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Report: 2004 Overseas Profits Tax Break Was A 'Failed' Policy

<p>Senate Armed Services Chairman Carl Levin (D-MI), looks at his papers while talking about U.S. companies recieving large tax breaks, during a news conference on Capitol Hill.</p>
Mark Wilson
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Senate Armed Services Chairman Carl Levin (D-MI), looks at his papers while talking about U.S. companies recieving large tax breaks, during a news conference on Capitol Hill.

A report (pdf) from the Senate's Governmental Affair's Permanent Subcommittee on Investigations found that a 2004 tax break that was given to corporations repatriating profits made in foreign countries "did not produce any of the promised benefits of new jobs or increased research expenditures to spur economic growth." In fact, the report found that the corporations receiving the break cut 20,000 net jobs and cost the U.S. Treasury $3.3 billion in lost revenue over 10 years.

The investigation, headed by the Democratic Senator from Michigan Carl Levin, was released last night and it coincides with two bills introduced in the House and Senate that propose a foreign-profits tax holiday.

As we reported, last month, Apple, Google and Cisco Systems have hired an army of 160 lobbyists to try and get that legislation through. The companies also hired Jeffrey Forbes, who used to be the chief of staff to Max Baucus, the chairman of the tax-writing Senate Finance Committee.

From the subcommittee's press release (pdf), here's the report's main point:

The report looked at the top 15 repatriating companies and found that, instead of spurring jobs and economic stimulus, the tax break was instead associated with increased corporate stock buybacks and executive pay. The report also observed that the 5.25% tax rate created a competitive disadvantage for domestic businesses that chose not to engage in offshore operations or investments, and provided a windfall for multinationals in a few industries without benefitting the U.S. economy as a whole.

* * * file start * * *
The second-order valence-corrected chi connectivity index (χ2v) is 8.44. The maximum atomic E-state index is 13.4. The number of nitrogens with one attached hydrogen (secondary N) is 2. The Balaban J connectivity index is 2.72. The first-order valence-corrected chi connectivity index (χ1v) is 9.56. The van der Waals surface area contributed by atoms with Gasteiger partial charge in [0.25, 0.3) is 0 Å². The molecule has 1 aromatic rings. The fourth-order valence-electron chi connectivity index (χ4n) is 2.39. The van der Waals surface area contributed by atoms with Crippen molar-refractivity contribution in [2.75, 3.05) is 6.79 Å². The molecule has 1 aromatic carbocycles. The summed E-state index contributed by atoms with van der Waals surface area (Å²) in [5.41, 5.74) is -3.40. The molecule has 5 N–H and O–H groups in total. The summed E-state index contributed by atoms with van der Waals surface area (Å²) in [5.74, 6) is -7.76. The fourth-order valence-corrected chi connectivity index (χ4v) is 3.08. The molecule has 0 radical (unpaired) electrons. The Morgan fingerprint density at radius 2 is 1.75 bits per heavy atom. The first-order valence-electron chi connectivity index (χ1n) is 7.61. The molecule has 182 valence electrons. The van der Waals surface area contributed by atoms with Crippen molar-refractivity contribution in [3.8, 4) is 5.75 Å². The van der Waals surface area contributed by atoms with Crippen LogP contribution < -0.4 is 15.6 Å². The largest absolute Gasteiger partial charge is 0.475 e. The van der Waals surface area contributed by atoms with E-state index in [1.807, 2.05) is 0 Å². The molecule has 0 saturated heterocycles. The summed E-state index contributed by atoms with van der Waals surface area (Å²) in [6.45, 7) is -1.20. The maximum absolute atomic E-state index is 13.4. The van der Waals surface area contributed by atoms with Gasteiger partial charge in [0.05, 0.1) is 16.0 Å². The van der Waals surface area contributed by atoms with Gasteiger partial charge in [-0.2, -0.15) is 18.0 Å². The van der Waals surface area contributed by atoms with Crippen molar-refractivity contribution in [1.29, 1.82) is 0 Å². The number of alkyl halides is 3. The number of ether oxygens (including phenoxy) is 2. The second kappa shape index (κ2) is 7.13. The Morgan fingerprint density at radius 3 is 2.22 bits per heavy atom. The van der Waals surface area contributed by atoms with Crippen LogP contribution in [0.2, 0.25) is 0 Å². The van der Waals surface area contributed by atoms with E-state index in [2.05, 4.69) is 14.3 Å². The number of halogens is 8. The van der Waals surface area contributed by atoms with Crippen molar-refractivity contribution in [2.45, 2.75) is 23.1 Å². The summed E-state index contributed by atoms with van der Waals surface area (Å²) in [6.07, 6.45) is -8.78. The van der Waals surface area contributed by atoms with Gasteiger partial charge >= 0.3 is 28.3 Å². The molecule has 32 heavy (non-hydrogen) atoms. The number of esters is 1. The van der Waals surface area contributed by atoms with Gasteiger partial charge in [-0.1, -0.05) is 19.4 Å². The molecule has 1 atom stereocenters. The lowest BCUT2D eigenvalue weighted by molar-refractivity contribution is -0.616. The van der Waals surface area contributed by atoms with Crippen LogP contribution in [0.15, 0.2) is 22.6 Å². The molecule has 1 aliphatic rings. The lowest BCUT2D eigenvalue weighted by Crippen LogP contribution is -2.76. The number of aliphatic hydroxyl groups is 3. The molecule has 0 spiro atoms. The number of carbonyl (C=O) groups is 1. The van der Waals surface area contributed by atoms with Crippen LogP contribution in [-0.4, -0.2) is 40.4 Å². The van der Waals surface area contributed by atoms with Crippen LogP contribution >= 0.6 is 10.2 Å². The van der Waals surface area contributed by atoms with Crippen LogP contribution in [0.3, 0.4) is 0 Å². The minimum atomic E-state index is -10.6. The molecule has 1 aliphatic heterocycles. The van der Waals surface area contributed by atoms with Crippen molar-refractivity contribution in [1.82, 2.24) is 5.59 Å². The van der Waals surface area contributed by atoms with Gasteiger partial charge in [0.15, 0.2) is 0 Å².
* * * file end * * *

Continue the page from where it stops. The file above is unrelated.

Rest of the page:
"There is no evidence that the previous repatriation tax giveaway put Americans to work, and substantial evidence that it instead grew executive paychecks, propped up stock prices, and drew more money and jobs offshore," said Levin. "Those who want a new corporate tax break claim it will help rebuild our economy, but the facts are lined up against them. That's why think tanks from the left and right have condemned another repatriation tax break as an unaffordable giveaway to multinationals that have stashed billions of dollars offshore and are now lobbying to get out of paying their fair share of taxes."

Reuters reportsthat while the tax holiday legislation has some support, it doesn't have enough to be approved by both chambers. Last week, however, Sens. John McCain (R., Ariz.) and Kay Hagan (D., N.C.) said they would like to add the tax break to Obama's jobs bill. According to Fox Business, the bill would lower income taxes for U.S. companies to "8.75 percent when bringing back profits held overseas, instead of the current top corporate tax rate of 35 percent."

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Eyder Peralta
Eyder Peralta is NPR's East Africa correspondent based in Nairobi, Kenya.